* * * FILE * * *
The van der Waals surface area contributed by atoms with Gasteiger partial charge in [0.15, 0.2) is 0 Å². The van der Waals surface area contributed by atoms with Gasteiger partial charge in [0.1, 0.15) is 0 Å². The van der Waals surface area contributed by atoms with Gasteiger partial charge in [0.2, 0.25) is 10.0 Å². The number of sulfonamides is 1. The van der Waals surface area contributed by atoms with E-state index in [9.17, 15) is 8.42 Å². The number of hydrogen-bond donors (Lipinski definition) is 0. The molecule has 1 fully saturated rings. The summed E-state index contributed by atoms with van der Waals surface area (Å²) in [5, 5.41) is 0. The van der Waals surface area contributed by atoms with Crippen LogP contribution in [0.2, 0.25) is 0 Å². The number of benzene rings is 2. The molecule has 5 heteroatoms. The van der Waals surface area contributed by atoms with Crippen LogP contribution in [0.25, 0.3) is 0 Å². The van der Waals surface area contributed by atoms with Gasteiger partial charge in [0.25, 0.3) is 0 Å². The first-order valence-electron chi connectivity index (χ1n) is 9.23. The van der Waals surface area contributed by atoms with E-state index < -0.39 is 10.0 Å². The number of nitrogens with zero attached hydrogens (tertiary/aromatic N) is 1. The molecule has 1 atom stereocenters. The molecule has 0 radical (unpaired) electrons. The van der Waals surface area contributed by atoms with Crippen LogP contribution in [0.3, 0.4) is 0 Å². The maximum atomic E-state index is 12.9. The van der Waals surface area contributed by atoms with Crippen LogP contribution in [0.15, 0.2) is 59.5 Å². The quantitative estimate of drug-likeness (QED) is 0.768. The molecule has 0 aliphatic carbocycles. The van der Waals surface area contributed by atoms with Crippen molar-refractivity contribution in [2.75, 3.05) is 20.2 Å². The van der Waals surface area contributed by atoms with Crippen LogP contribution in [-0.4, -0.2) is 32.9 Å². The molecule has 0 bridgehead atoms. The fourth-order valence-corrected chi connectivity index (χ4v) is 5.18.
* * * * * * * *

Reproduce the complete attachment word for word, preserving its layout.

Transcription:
The van der Waals surface area contributed by atoms with Gasteiger partial charge in [0.15, 0.2) is 0 Å². The van der Waals surface area contributed by atoms with Gasteiger partial charge in [0.1, 0.15) is 0 Å². The van der Waals surface area contributed by atoms with Gasteiger partial charge in [0.2, 0.25) is 10.0 Å². The number of sulfonamides is 1. The van der Waals surface area contributed by atoms with E-state index in [9.17, 15) is 8.42 Å². The number of hydrogen-bond donors (Lipinski definition) is 0. The molecule has 1 fully saturated rings. The summed E-state index contributed by atoms with van der Waals surface area (Å²) in [5, 5.41) is 0. The van der Waals surface area contributed by atoms with Crippen LogP contribution in [0.2, 0.25) is 0 Å². The number of benzene rings is 2. The molecule has 5 heteroatoms. The van der Waals surface area contributed by atoms with Crippen LogP contribution in [0.25, 0.3) is 0 Å². The van der Waals surface area contributed by atoms with Gasteiger partial charge in [0.25, 0.3) is 0 Å². The first-order valence-electron chi connectivity index (χ1n) is 9.23. The van der Waals surface area contributed by atoms with E-state index < -0.39 is 10.0 Å². The number of nitrogens with zero attached hydrogens (tertiary/aromatic N) is 1. The molecule has 1 atom stereocenters. The molecule has 0 radical (unpaired) electrons. The van der Waals surface area contributed by atoms with Crippen LogP contribution in [0.3, 0.4) is 0 Å². The maximum atomic E-state index is 12.9. The van der Waals surface area contributed by atoms with Crippen LogP contribution in [0.15, 0.2) is 59.5 Å². The quantitative estimate of drug-likeness (QED) is 0.768. The molecule has 0 aliphatic carbocycles. The van der Waals surface area contributed by atoms with Crippen molar-refractivity contribution in [2.75, 3.05) is 20.2 Å². The van der Waals surface area contributed by atoms with Crippen LogP contribution in [-0.4, -0.2) is 32.9 Å². The molecule has 0 bridgehead atoms. The fourth-order valence-corrected chi connectivity index (χ4v) is 5.18.